Friend smoked champ

peteb

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I was jamming last night with a friend. We have been regular jamming partners for about five years. I really like jamming with him, he is a much more qualified musician than myself, but it is really hard on my gear. Usually, he travels, it’s only a mile, and I provide an amp. For some reason he is really hard on my gear. Over the years it’s always the amp he is playing that blows a fuse, a tube, or in this case the amp started smoking. I have never smoked an amp.

he said he noticed a problem all night. I plug straight in and he uses a pedal board. At the end of the night the amp was acting up, but it was still playing.

my friend saw a small amount of smoke coming out of Jack 2 and shut the champ off. I have not looked inside yet. It should be pretty obvious what was smoking. The under sized fuse, 0.5 amps, did not blow. I felt the trannies and they were both cool. i am sure the power tranny was cool because I turned the amps off for dinner. He is an actual musician and he thinks the amps should stay on, even old amps, during extended breaks. I turn amps off during long breaks. Vox says don’t leave an AC running with no signal.


what smoked? My friend thought it must be near the input because that is where the smoke came out. I think that is the only place it could come out.


all I can think of is the cathode resister fried.
 

schmee

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Open it. You should be able to play an amp hard with no ill effect. A pedal can drive an amp harder though. Original little alnico speaker? I wonder if those are paper voice coils? maybe he burned the voice coil up?
It's likely obvious inside though. Probably is a resistor and the input jack is an exit hole for smoke!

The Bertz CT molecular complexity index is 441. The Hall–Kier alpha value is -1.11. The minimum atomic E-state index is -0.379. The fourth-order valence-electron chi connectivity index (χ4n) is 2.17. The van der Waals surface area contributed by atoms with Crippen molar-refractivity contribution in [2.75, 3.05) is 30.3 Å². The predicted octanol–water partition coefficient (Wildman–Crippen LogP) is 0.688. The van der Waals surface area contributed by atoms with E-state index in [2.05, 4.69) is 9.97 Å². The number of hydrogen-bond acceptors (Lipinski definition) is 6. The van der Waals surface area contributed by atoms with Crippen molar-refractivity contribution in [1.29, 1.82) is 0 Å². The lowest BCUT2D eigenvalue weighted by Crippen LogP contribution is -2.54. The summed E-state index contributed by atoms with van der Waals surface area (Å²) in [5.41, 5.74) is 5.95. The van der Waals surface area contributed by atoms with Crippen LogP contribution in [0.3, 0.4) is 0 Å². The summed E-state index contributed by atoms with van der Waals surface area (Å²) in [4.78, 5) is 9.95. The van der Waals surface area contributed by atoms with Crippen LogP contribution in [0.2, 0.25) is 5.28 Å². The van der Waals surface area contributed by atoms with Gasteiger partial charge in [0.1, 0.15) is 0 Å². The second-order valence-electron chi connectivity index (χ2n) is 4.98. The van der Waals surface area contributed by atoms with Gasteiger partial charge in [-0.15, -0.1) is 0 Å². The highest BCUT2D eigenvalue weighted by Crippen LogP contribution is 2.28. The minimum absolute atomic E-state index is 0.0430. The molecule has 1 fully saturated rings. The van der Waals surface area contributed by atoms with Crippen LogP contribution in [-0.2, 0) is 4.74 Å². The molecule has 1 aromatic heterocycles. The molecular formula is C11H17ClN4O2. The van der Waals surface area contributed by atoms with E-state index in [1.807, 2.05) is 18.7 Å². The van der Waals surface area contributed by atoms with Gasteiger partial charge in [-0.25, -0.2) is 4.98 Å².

Timbresmith1

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Open it. You should be able to play an amp hard with no ill effect. A pedal can drive an amp harder though. Original little alnico speaker? I wonder if those are paper voice coils? maybe he burned the voice coil up?
It's likely obvious inside though. Probably is a resistor and the input jack is an exit hole for smoke!
Pretty much the only hole 😂
 

Axis29

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I had a guy come over to try my '69 Vibrolux Reverb. We kinda knew each other through The Gear Page. He';d never played through a Vibrolux, did I mind him come checking it out. Of course not... Why would I? Nice guy, plays big vintage Marshalls all the time... dimed, it seems.

He dimed my VR when I wasn't looking and blew both speakers (Weber P10Qs). I didn't realize they were blown for a few weeks (the amp didn't get used a ton during that particular period). When I turned it on, playing in a pretty quiet environment, I thought some tubes had gone microphonic... Took me a few minutes to figure out the speakers.

I stopped letting anyone plug into my amp when I am not watching. LOL

But, I will most certainly let folks play them. I used to host a bunch of Blues Jams, back in Virginia. Lotta guys loved playing through my gear. Never had any other problems with jokers plugging into my stuff....
 

Boreas

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What Champ model/circuit and era?

So he was plugged into Jack 1? If he was plugged into 2, it could have been the attenuator resistor on that input.
 

JL_LI